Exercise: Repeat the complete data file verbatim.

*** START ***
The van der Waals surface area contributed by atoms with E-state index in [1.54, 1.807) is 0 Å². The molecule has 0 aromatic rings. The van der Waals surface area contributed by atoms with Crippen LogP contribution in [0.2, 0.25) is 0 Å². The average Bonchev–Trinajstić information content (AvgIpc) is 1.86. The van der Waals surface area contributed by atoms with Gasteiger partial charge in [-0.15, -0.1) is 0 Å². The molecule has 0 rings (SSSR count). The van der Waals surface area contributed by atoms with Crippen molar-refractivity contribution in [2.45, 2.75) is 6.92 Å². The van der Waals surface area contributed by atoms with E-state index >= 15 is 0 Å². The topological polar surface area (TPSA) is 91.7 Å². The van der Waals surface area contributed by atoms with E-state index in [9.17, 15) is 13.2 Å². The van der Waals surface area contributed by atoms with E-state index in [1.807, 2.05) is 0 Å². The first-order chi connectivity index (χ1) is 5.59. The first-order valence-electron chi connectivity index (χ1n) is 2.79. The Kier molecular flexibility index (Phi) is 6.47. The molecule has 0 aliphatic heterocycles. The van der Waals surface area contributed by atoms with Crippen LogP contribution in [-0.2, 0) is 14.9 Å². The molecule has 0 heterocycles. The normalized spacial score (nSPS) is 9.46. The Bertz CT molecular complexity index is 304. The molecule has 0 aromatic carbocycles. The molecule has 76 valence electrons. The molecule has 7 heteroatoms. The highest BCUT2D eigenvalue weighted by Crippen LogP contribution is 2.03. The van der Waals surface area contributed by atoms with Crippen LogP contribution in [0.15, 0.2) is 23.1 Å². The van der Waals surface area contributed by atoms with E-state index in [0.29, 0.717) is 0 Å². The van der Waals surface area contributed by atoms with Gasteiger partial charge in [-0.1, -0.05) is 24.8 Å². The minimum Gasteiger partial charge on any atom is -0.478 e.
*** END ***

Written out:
The van der Waals surface area contributed by atoms with E-state index in [1.54, 1.807) is 0 Å². The molecule has 0 aromatic rings. The van der Waals surface area contributed by atoms with Crippen LogP contribution in [0.2, 0.25) is 0 Å². The average Bonchev–Trinajstić information content (AvgIpc) is 1.86. The van der Waals surface area contributed by atoms with Gasteiger partial charge in [-0.15, -0.1) is 0 Å². The molecule has 0 rings (SSSR count). The van der Waals surface area contributed by atoms with Crippen molar-refractivity contribution in [2.45, 2.75) is 6.92 Å². The van der Waals surface area contributed by atoms with E-state index >= 15 is 0 Å². The topological polar surface area (TPSA) is 91.7 Å². The van der Waals surface area contributed by atoms with E-state index in [9.17, 15) is 13.2 Å². The van der Waals surface area contributed by atoms with E-state index in [1.807, 2.05) is 0 Å². The first-order chi connectivity index (χ1) is 5.59. The first-order valence-electron chi connectivity index (χ1n) is 2.79. The Kier molecular flexibility index (Phi) is 6.47. The molecule has 0 aliphatic heterocycles. The van der Waals surface area contributed by atoms with Crippen LogP contribution in [-0.2, 0) is 14.9 Å². The molecule has 0 heterocycles. The normalized spacial score (nSPS) is 9.46. The Bertz CT molecular complexity index is 304. The molecule has 0 aromatic carbocycles. The molecule has 76 valence electrons. The molecule has 7 heteroatoms. The highest BCUT2D eigenvalue weighted by Crippen LogP contribution is 2.03. The van der Waals surface area contributed by atoms with Crippen LogP contribution in [0.15, 0.2) is 23.1 Å². The van der Waals surface area contributed by atoms with E-state index in [0.29, 0.717) is 0 Å². The van der Waals surface area contributed by atoms with Gasteiger partial charge in [-0.1, -0.05) is 24.8 Å². The minimum Gasteiger partial charge on any atom is -0.478 e.